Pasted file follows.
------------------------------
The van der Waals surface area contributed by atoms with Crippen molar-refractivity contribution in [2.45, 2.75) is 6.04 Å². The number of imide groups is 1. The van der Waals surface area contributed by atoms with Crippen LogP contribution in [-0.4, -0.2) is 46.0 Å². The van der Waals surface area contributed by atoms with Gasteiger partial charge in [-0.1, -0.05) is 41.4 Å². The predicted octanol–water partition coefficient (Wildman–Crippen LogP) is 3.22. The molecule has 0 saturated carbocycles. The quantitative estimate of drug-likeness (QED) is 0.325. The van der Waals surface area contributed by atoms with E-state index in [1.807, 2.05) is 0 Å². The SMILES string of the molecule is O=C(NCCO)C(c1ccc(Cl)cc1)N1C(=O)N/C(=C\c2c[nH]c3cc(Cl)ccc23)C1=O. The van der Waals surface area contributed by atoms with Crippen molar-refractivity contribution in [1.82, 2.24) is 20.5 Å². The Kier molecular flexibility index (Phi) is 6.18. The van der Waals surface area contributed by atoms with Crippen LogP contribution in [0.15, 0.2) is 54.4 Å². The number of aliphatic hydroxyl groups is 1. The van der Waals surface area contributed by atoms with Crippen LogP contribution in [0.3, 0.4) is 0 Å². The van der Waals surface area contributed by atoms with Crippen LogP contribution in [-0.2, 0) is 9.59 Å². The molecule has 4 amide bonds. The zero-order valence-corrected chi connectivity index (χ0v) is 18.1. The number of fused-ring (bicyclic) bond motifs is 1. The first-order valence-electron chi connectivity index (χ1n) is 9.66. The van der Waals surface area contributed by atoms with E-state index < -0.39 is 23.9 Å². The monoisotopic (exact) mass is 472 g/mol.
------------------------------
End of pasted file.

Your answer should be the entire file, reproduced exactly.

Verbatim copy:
The van der Waals surface area contributed by atoms with Crippen molar-refractivity contribution in [2.45, 2.75) is 6.04 Å². The number of imide groups is 1. The van der Waals surface area contributed by atoms with Crippen LogP contribution in [-0.4, -0.2) is 46.0 Å². The van der Waals surface area contributed by atoms with Gasteiger partial charge in [-0.1, -0.05) is 41.4 Å². The predicted octanol–water partition coefficient (Wildman–Crippen LogP) is 3.22. The molecule has 0 saturated carbocycles. The quantitative estimate of drug-likeness (QED) is 0.325. The van der Waals surface area contributed by atoms with E-state index in [1.807, 2.05) is 0 Å². The SMILES string of the molecule is O=C(NCCO)C(c1ccc(Cl)cc1)N1C(=O)N/C(=C\c2c[nH]c3cc(Cl)ccc23)C1=O. The van der Waals surface area contributed by atoms with Crippen molar-refractivity contribution in [1.82, 2.24) is 20.5 Å². The Kier molecular flexibility index (Phi) is 6.18. The van der Waals surface area contributed by atoms with Crippen LogP contribution in [0.15, 0.2) is 54.4 Å². The number of aliphatic hydroxyl groups is 1. The van der Waals surface area contributed by atoms with Crippen LogP contribution in [0.3, 0.4) is 0 Å². The van der Waals surface area contributed by atoms with Crippen LogP contribution in [-0.2, 0) is 9.59 Å². The molecule has 4 amide bonds. The zero-order valence-corrected chi connectivity index (χ0v) is 18.1. The number of fused-ring (bicyclic) bond motifs is 1. The first-order valence-electron chi connectivity index (χ1n) is 9.66. The van der Waals surface area contributed by atoms with E-state index < -0.39 is 23.9 Å². The monoisotopic (exact) mass is 472 g/mol.